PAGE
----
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Bernhard Smith

(1820-1885), Medallist

Artist of 2 portraits
Bernhard Smith, sculptor and painter, was in London. He joined the Antique School of the Royal Academy of Arts in 1840 and later that year enrolled at the Ecole des Beaux-Arts in Paris. By 1851 Smith had exhibited nineteen works at the Royal Academy and was involved with the Pre-Raphaelite movement. He emigrated to Australia in 1852.

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Sir John Richardson, by Bernhard Smith - NPG 888

Sir John Richardson

by Bernhard Smith
plaster cast of medallion, 1842
On display in Room 23 at the National Portrait Gallery
NPG 888

Sir James Clark Ross, by Bernhard Smith - NPG 887

Sir James Clark Ross

by Bernhard Smith
plaster cast of medallion, 1843
On display in Room 23 at the National Portrait Gallery
NPG 887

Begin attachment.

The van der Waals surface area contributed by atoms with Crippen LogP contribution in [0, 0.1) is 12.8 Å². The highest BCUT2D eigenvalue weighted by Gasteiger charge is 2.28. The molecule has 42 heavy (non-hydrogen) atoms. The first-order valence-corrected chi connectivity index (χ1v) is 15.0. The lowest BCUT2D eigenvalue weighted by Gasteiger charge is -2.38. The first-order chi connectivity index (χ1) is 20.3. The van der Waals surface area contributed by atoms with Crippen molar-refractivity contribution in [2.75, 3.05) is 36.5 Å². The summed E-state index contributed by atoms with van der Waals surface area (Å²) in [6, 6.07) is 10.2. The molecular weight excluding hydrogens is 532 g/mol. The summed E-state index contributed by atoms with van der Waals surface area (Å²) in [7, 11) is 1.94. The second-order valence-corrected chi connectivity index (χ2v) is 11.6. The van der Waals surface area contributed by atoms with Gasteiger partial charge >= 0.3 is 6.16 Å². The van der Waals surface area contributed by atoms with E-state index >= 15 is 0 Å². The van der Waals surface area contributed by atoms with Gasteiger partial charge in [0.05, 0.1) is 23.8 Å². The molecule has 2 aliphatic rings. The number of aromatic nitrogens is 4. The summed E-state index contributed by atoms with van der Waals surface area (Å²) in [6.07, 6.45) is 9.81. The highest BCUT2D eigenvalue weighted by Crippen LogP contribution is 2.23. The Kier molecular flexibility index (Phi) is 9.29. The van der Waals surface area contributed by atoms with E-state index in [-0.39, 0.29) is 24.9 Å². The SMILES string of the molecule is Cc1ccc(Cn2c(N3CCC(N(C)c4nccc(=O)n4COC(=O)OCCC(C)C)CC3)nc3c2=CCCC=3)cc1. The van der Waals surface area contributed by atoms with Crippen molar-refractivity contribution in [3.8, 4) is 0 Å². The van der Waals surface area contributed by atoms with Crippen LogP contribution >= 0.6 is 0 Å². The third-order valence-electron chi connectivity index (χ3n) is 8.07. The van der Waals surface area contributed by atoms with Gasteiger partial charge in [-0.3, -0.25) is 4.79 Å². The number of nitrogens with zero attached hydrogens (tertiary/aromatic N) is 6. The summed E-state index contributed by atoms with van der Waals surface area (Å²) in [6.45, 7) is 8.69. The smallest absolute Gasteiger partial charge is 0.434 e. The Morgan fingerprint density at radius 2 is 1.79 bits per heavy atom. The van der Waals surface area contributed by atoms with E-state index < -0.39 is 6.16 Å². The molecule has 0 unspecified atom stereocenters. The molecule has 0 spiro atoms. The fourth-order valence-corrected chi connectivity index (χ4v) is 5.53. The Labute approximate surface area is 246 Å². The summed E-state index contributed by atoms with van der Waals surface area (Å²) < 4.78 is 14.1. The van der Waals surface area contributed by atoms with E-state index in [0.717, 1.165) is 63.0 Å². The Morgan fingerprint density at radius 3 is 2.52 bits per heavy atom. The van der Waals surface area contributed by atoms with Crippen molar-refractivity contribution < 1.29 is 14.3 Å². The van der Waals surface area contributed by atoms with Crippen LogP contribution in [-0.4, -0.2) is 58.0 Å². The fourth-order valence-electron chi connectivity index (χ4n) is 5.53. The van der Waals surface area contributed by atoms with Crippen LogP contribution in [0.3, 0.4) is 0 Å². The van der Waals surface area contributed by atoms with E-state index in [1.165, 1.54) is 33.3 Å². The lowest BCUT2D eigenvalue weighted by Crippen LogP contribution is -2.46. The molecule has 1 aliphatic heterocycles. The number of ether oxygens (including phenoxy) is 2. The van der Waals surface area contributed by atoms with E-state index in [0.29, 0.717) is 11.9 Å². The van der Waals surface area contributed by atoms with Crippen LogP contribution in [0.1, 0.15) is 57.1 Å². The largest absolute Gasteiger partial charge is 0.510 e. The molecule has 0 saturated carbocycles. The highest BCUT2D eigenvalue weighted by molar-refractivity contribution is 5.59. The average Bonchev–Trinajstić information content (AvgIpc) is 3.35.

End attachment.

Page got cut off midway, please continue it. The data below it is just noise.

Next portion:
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Karen Mather

18 September 2019, 00:27

Bernhard Smith (1820-1885) was born in Greenwich, England, one of 11 siblings. His father, Lord Henry Smith (1778-1855), was not an aristocrat; his mother was Jane Mary Voase (1783-1845). Like much of his work, in 1847 Bernhard Smith's sculpture portrait of the naturalist, John Gould, was exhibited at the Royal Academy. He was a close friend of Thomas Woolner, and with him, became a member of the Pre-Raphaelite Brotherhood,1848. Dante Rossetti's brother William was a particular friend, who sketched Bernhard in 1890 (5 years after the artist's death in Australia). Smith went with Thomas Woolner and Edward La Trobe Bateman in 1852 to join the gold rush in Victoria, Australia. For a time he joined his brother, ex-RN Captain Alexander John (1812-1872) who was already in the goldfiields, in Castlemaine, working as a commissioner. The primitive, tough life finally destroyed Bernhard Smith's health. He died of pneumonia, 7 October, 1885, leaving a wife, Olivia nee Boyes, and 9 children. The Smith brothers' stories are told in detail by Ramsland, "From Antarctica to the Goldfields", 2011.

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